Monday, January 5, 2015

Feely and Miyazawa on Japanese Legal Culture and the State

Malcolm M. Feeley, University of California, Berkeley, School of Law, and Setsuo Miyazawa, University of California Hastings College of the Law, have posted Legal Culture and the State in Modern Japan: Continuity and Change, which originally appeared in Law, Society, and History: Themes of the Legal Sociology and Legal History of Lawrence W. Friedman, ed. Robert W. Gordon and Morton J. Horwitz (New York: Cambridge University Press, 2011), 169-187.  Here is the abstract:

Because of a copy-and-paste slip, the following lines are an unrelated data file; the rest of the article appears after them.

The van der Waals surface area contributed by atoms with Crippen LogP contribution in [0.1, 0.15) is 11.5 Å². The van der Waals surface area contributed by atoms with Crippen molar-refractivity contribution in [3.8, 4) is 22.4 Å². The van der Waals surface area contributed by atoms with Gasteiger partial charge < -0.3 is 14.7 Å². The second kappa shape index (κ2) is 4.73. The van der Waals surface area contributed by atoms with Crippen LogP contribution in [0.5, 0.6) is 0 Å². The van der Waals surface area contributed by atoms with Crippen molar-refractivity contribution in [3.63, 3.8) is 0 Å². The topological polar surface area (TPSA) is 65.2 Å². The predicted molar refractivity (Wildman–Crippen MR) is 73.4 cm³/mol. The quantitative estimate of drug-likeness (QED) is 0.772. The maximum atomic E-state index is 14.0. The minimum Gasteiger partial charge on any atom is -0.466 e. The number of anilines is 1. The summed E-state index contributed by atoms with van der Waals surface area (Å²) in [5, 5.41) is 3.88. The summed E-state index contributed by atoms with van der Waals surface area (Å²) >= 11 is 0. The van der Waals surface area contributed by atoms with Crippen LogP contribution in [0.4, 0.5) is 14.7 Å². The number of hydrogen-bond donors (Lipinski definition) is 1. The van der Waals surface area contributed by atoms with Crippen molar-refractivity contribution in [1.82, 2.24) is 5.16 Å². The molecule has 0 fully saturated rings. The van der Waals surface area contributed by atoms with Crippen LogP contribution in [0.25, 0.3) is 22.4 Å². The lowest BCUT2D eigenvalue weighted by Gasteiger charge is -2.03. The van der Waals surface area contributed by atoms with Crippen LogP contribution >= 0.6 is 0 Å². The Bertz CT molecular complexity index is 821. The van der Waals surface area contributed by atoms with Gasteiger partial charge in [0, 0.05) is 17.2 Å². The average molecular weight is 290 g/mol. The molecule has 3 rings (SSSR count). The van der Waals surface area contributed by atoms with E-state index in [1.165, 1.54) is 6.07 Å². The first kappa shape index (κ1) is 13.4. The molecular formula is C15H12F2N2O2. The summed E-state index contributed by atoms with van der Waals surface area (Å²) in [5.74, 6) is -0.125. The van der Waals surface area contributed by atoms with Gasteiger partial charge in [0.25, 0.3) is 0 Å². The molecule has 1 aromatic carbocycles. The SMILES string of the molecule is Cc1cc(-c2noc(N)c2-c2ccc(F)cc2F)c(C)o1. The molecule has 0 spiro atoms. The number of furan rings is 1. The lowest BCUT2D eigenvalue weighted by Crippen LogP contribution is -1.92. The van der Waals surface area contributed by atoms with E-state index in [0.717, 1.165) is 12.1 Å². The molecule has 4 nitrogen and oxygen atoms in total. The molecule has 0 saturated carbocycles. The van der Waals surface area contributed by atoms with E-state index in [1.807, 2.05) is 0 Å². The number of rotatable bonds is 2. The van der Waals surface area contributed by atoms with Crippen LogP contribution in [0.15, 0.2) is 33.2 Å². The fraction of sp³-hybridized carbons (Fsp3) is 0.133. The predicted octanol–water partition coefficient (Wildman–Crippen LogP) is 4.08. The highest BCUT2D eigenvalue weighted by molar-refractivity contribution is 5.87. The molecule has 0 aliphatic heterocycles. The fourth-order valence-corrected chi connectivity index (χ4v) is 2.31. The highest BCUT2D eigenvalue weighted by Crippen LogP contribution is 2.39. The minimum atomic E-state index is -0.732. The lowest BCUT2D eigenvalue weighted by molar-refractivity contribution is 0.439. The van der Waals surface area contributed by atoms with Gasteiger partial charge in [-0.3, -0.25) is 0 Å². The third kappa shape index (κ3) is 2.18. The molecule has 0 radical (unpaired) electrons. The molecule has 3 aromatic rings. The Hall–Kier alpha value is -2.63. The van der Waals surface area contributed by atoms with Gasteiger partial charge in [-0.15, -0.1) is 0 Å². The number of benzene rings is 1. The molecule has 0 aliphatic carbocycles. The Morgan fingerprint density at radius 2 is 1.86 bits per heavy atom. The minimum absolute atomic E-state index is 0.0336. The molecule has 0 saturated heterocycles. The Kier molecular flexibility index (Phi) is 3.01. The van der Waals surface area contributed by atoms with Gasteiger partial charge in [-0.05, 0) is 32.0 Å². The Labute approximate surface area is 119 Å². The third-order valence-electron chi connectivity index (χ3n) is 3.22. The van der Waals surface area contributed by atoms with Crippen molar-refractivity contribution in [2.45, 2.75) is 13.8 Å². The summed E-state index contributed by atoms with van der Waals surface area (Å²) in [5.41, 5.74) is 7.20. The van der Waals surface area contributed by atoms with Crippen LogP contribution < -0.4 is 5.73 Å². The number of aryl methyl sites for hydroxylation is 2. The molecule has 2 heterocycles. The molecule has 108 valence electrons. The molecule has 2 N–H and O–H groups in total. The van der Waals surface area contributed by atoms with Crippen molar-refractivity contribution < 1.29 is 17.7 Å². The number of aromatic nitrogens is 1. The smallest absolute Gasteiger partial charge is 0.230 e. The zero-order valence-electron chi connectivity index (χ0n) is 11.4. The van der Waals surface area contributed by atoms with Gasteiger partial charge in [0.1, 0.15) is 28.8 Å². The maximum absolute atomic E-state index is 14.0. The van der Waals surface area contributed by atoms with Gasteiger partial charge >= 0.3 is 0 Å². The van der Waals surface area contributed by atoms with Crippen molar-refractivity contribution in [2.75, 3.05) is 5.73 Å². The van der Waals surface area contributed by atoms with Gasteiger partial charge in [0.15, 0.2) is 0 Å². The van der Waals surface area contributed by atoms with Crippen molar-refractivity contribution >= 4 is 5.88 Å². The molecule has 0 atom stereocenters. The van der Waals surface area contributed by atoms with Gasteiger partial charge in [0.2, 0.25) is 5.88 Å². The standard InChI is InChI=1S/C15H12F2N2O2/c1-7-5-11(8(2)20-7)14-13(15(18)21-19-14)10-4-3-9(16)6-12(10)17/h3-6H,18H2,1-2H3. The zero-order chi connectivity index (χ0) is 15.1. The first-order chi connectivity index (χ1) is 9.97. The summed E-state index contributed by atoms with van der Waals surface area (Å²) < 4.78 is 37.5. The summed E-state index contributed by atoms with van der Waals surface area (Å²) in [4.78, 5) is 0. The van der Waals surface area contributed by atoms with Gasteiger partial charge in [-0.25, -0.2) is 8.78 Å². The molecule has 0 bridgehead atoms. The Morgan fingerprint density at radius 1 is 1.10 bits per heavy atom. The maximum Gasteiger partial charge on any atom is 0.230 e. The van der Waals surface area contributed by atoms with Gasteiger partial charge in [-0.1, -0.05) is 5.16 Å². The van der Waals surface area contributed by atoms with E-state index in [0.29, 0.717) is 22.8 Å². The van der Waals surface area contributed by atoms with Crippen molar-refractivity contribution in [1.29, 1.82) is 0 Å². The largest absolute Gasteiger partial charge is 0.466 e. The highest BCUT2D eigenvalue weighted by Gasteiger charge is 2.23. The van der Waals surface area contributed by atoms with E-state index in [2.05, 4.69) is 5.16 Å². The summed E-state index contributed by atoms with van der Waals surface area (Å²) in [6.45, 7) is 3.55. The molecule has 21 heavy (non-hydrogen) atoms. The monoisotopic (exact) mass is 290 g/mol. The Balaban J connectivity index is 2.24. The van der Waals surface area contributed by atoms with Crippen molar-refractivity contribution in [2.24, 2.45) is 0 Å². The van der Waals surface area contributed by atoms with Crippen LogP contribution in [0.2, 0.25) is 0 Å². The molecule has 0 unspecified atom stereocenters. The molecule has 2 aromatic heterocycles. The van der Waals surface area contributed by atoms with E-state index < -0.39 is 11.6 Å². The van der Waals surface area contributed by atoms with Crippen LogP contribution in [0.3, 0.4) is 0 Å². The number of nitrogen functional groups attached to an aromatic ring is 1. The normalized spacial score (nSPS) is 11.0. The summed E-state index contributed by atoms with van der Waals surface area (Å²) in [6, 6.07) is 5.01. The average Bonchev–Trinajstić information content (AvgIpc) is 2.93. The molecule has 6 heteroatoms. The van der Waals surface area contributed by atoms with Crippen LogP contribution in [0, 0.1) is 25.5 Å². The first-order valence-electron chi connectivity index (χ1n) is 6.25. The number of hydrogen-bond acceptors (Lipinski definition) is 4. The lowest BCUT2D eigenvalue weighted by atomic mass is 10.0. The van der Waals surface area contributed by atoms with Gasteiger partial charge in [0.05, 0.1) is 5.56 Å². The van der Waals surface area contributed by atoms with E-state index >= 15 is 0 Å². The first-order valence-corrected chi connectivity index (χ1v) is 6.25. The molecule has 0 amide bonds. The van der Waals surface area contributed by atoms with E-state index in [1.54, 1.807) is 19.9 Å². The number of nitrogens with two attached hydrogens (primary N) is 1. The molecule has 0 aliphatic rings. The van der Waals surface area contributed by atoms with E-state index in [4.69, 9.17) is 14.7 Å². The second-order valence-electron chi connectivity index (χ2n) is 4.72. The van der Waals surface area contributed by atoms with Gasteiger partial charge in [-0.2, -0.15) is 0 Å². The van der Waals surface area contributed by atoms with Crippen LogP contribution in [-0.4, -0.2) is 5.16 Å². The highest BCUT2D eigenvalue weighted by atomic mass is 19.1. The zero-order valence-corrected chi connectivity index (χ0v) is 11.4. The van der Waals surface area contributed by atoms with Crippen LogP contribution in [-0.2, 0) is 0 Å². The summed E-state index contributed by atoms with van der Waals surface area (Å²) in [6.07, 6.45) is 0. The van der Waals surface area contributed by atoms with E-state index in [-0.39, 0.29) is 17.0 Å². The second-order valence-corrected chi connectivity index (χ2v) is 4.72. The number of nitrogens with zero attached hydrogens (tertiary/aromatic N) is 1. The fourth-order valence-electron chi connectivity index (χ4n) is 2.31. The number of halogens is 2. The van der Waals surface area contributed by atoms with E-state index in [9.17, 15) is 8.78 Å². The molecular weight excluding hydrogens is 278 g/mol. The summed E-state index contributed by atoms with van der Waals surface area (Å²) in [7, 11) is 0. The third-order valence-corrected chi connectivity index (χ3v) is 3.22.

This chapter has surveyed salient features of the legal system in Japan since the late Tokugawa period. Our purpose has been to describe the relation of the legal system to the state and to offer some observations about the autonomy of the internal legal culture of Japan. We found fundamental continuity between Tokugawa Japan and postwar Japan. It remains to be seen whether the justice system reform introduced since 2001 will produce transformations of the relationship between the state and the bar, resulting in a more assertive internal legal culture.

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